Release Year: 2014
It’s rare that I fall head over heels for a band after hearing one song, but it happened with Creeper. I became obsessed with their debut album, Eternity in Your Arms, and quickly learned everything I could about them. I even started digging through their past releases, which only includes a few EPs. And now that the band is supposedly “over,” I thought it’d be fun to take a look at their very first release, Creeper.
The EP doesn’t pack as much punch as their full-length album, but it’s still pretty good. Everything that makes Creeper stand out, like the melodrama, the intricate stories, Hannah Greenwood’s flourishing piano, the theatrics, are all missing here. Whereas their album flawlessly blended elements of punk, Goth rock, and rockabilly, here they go for a straightforward pop-punk sound.
“We Had a Pact,” “Gloom,” and “VCR” all have a similar format: high energy, frantic guitars, melodic harmonies, and catchy hooks. These tracks aren’t bad, but little about them stands out. There are some darker elements lurking, but they don’t explore them like they would later on. Also, we hear Will Gould getting comfortable with his voice. He sounds completely different on most of the songs. Though they may not be as gripping as their later material, they do show Creeper’s talent for writing catchy hooks and irresistible harmonies. I couldn’t remember most of these songs, but I always recognized and sang along with the hook.
Creeper breaks away from the formula with “Into the Black.” It’s still fast paced punk rock, but the music is more intense and heavier than the other tracks. Gould also starts to sound more like himself here, embellished vocals and all. Its hard driving energy and gang vocals give it this great rallying cry feel and helps the song stand out. It’s one of the few on the EP that grips you and lets you know there’s something special about this band.
Elements of where the band would eventually go with their sound can be heard throughout the EP, such as gang vocals and macabre lyrics about love and death. But the song that really captures Creeper’s next chapter is “Novena.” Unlike the other songs, this one is quiet with Gould gently cooing about love while a soft acoustic guitar backs him up. It’s an intimate moment that finds him embellishing his vocals for dramatic flair. Things really come alive at the end when the music kicks up and takes on a rockabilly tone, similar to that heard on “Black Mass.” Hands down, it’s the best song on the EP. Whereas the other tracks felt formulaic, they take a risk here and experiment with their sound. This is the song that sounds the most like Creeper as we know them now.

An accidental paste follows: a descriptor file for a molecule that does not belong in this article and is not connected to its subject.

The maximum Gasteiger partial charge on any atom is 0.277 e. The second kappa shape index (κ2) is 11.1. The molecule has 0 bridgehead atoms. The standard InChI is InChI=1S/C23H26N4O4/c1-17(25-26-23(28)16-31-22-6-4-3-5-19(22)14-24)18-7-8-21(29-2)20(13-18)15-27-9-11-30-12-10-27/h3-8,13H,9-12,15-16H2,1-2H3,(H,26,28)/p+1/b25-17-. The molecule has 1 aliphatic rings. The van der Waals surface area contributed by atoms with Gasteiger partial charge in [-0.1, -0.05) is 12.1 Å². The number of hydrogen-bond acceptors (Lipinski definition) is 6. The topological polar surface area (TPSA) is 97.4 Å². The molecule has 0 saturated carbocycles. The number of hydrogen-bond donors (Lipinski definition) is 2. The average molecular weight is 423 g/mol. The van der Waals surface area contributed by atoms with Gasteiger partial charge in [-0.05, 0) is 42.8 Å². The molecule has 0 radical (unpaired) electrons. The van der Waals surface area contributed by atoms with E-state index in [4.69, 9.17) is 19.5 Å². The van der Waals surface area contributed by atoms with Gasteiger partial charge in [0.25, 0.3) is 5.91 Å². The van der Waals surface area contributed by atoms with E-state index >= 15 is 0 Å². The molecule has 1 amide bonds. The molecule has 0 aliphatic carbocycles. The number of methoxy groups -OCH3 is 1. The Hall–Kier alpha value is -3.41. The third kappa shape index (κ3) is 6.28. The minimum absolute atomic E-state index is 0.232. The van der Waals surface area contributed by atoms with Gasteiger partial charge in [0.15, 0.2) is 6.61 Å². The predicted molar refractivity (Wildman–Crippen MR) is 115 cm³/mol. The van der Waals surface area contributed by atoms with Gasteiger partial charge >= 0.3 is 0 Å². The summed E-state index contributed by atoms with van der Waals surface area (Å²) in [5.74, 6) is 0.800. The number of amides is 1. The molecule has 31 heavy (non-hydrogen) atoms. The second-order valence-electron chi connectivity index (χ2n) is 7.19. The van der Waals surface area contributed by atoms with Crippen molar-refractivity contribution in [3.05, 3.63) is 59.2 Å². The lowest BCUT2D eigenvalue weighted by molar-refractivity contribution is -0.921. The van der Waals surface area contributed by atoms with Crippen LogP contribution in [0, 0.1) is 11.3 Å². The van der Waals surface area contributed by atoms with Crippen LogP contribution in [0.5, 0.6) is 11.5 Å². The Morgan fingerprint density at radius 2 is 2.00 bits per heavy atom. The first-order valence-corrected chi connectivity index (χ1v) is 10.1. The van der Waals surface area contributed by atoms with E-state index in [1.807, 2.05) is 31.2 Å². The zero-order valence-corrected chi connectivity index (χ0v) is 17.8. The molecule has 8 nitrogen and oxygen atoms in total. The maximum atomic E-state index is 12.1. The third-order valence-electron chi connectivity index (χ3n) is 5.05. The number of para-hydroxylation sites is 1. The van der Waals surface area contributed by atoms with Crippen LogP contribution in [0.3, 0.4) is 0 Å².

Looking back, Creeper is a promising EP. I don’t think it’s as fun as the full length album and they haven’t quite found their sound, but it’s still a solid record. Though most of it feels similar, they have great energy and catchy hooks that keep you engaged. And the few stand out songs that find them playing with their sound show a band in the midst of evolving. This was only the beginning before they even knew where to take the band. It wouldn’t be until Creeper’s next release that would take things one step further.